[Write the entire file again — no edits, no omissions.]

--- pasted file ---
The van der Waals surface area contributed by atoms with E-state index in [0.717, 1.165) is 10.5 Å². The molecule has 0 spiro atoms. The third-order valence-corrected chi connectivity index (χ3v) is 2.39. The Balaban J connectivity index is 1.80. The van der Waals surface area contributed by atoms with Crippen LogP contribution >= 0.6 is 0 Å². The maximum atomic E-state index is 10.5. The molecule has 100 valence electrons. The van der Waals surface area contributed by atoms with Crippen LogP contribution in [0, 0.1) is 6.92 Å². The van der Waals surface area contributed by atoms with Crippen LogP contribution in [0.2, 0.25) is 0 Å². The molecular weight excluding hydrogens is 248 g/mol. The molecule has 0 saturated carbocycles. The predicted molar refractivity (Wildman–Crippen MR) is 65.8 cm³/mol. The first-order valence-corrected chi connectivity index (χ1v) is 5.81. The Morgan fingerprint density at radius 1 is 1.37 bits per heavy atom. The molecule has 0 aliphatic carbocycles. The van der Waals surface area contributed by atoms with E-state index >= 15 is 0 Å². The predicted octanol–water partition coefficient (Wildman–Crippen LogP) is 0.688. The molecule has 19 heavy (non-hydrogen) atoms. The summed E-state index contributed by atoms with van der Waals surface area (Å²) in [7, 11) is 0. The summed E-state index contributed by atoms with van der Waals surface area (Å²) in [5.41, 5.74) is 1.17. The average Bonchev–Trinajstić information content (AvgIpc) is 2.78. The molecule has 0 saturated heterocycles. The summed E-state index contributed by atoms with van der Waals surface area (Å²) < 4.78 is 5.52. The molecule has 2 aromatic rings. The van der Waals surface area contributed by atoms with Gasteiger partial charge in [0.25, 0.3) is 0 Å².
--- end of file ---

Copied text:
The van der Waals surface area contributed by atoms with E-state index in [0.717, 1.165) is 10.5 Å². The molecule has 0 spiro atoms. The third-order valence-corrected chi connectivity index (χ3v) is 2.39. The Balaban J connectivity index is 1.80. The van der Waals surface area contributed by atoms with Crippen LogP contribution >= 0.6 is 0 Å². The maximum atomic E-state index is 10.5. The molecule has 100 valence electrons. The van der Waals surface area contributed by atoms with Crippen LogP contribution in [0, 0.1) is 6.92 Å². The van der Waals surface area contributed by atoms with Crippen LogP contribution in [0.2, 0.25) is 0 Å². The molecular weight excluding hydrogens is 248 g/mol. The molecule has 0 saturated carbocycles. The predicted molar refractivity (Wildman–Crippen MR) is 65.8 cm³/mol. The first-order valence-corrected chi connectivity index (χ1v) is 5.81. The Morgan fingerprint density at radius 1 is 1.37 bits per heavy atom. The molecule has 0 aliphatic carbocycles. The van der Waals surface area contributed by atoms with E-state index >= 15 is 0 Å². The predicted octanol–water partition coefficient (Wildman–Crippen LogP) is 0.688. The molecule has 19 heavy (non-hydrogen) atoms. The summed E-state index contributed by atoms with van der Waals surface area (Å²) in [7, 11) is 0. The summed E-state index contributed by atoms with van der Waals surface area (Å²) in [5.41, 5.74) is 1.17. The average Bonchev–Trinajstić information content (AvgIpc) is 2.78. The molecule has 0 saturated heterocycles. The summed E-state index contributed by atoms with van der Waals surface area (Å²) < 4.78 is 5.52. The molecule has 2 aromatic rings. The van der Waals surface area contributed by atoms with Gasteiger partial charge in [0.25, 0.3) is 0 Å².